The cost of borrowing, right now, is exceedingly low, and the benefits of borrowing could be very high. Almost everyone thinks Australia could use a big whack of infrastructure to set it up for the next century. Obsessing about spending only what you earn is for people who can’t get credit, or for people whose expenses are smooth and predictable. A mid-size first world nation can get credit cheaply, and might want to occasionally build a huge project. In those cases a deficit should be celebrated.

If Shorten accusing Abbott of incompetence because of the existence of a deficit, then he further limits the policy options of all governments of all stripes.

2. Focus on something important.

Budget day I argued in April that Labor should have made equality a big budget figure. You could hoard all the relevant data on equality until Budget day, brief the right people that an important measure was coming out that day, and then boom, get some cut through on a topic that wasn’t so meaningless.

If Mr Shorten goes after Mr Abbott on the defict, he adds his imprimatur to the idea that managing a deficit is the most important job a government can have. Assuredly, it’s part of the government’s role. But to place it at the centre of responsibilities is to show a distinct lack of imagination. Find something important and make Budget day about that instead.

3. Tying your own noose.

If Mr Shorten wins government in late 2016 and the deficit is all he’s talked about for the preceding three years, he’ll be forced to fix it, fast. That could prove uncomfortable for him.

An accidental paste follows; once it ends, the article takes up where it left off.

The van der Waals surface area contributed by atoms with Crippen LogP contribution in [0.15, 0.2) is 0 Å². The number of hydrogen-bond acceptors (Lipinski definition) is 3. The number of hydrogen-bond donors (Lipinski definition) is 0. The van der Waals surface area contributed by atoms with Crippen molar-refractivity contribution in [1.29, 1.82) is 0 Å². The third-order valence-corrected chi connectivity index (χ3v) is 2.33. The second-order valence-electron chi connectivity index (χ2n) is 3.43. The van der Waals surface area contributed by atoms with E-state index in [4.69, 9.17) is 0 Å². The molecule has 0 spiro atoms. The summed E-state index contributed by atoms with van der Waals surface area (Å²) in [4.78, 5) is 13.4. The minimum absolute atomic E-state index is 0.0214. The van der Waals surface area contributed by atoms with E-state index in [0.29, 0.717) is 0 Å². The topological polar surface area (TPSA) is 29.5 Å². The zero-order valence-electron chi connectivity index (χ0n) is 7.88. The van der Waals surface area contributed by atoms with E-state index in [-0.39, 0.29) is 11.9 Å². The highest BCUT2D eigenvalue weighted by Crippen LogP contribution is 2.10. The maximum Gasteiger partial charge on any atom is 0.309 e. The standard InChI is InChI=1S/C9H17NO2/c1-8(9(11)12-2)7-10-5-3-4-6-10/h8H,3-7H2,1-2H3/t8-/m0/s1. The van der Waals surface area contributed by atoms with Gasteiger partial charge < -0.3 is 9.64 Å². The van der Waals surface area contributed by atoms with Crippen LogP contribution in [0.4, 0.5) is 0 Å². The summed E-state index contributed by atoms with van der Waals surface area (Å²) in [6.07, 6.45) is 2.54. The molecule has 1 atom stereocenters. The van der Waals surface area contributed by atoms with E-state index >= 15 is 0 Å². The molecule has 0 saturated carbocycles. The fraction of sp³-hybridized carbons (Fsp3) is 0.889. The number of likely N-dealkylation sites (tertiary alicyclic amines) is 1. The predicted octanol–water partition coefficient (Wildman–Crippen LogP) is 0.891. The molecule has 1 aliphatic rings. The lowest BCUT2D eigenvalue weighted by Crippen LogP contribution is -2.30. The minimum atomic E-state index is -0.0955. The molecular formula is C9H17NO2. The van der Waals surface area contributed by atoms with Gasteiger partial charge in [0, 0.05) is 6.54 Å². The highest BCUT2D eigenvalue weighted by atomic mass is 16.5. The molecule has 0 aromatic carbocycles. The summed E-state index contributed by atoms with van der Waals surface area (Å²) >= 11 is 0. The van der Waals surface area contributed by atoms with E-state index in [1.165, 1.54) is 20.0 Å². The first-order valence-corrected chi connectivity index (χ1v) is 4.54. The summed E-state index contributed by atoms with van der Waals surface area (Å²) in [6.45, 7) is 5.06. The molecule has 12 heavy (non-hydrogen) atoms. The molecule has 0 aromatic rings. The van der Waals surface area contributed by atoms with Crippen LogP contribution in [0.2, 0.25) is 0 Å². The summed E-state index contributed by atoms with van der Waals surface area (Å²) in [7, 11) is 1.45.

Mr Shorten’s approach will depend to some extent on what Mr Hockey has planned. We will know a but more about that once the mid-year economic update (MYEFO) comes out.

It was exactly 51 weeks ago that I wrote about the first MYEFO that Mr Hockey brought down, which was clearly setting the stage for big cuts. I wrote this

“What is the last “cut” that is heralded as a major political reform? Howard strangled the dole payment down below some estimates of the poverty line, but that’s oddly omitted in his hagiography. Even right-wing economist Judith Sloan has argued the dole should now be raised.

When we list the economic reforms that have made Australia great we include microeconomic reform, floating the dollar, an inflation-targeting central bank and the GST.  Not cuts.